God in His providence has entrusted to us, the Seventh-day Adventist Church, a very important key to reaching this postmodern generation with the gospel. “The key,” says Martin Weber “is narrative. ‘Tell me your story’ is a favorite conversation starter for postmodernists. They care about human experience more than they do impersonal propositional truth.”10 In the modern world, says Leonard Sweet, abstract principles were privileged over “stories.” The intellectual was simply the nonvisual person.11 In the postmodern context, however, Sweet suggests that “storytelling” is
the third upgraded avenue of ministry.. . . The narrative quality of experience is a deeply religious issue. We inhabit a storied reality. Human cognition is based on storytelling. . . . Stories are “the fundamental instrument of thought.”. . . The language of scripture is story. You can tell stories and never use words. . . . The stories of the Gospels are told most effectively with bread and wine—images and elements of the earth, images and elements you can taste, touch see, smell, and hear. Postmodernists need to be able to taste, touch, hear, smell, and see this story of Jesus.12
At first glance, this seems like bad news for Seventh-day Adventists, as we have been generally propositional in our presentation of the gospel, and very cerebral in our evangelistic preaching. We do hold, however, a very important key— the great controversy. This God-given narrative, if used intentionally, provides one of the secrets of reaching this secular postmodern generation effectively and convincingly. The great controversy, which entails the story of Eden lost to Eden restored in the earth made new, synchronizes well every Adventist belief, characterizing it as uniquely Adventist in both content and scope.13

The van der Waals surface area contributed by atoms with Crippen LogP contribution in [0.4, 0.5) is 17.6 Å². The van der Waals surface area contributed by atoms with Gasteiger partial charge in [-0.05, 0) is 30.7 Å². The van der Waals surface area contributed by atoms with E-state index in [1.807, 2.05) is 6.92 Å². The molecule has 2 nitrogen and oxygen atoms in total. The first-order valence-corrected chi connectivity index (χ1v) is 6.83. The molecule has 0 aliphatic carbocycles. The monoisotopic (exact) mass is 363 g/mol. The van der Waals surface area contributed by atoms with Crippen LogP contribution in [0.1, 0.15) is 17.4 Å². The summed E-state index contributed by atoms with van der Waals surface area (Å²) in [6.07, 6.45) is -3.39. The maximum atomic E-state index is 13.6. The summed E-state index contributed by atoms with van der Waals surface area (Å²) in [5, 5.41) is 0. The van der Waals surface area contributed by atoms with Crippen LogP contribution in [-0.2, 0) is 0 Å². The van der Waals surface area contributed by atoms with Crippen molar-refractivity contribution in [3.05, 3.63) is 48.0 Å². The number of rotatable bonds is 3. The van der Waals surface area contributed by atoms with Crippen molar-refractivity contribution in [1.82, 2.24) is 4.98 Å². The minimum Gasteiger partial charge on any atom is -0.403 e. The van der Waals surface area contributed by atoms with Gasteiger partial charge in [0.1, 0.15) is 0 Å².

By utilizing this narrative, through the rediscovery and application of the lost art of storytelling, we can be intentional in our evangelistic preaching. The gospel must be made into a story. The great controversy, as understood within the parameters of the third angel’s message, must be made into a story. Each facet of Adventist teaching holds within itself the answer to many of the questions of the postmodern mind (Christ and His high priestly ministry, heaven and hell, the Sabbath, the state of the dead, etc.) must be made into a story.
“Everything Adventists believe can be framed in the context of story,” says Weber, “Everything! Even prophecy is narrative in advance, a spotlight into future events from a loving God who guides the universe.”14
We must communicate with secular people within their frame of reference.15 What frame is that? It is the frame of reference in which secular postmodern men and women dismiss out of hand any cold and rational presentation of the gospel. The mind-set of postmodernists is basically relational and, by implication, will not be influenced by any pure propositional presentation of the gospel. Certainly we “can no longer rely on didactic, cognitive approaches, as if Christianity were a case that could be proven in a court of law or demonstrated by methods suited to the laboratory.”16 Within this frame of reference, the gospel must be presented as narrative, “set in aesthetic, poetic, or dramatic fashion and lived out in relationships and concrete ways.” Postmodernists not only need to know about the gospel, they also want to feel it.17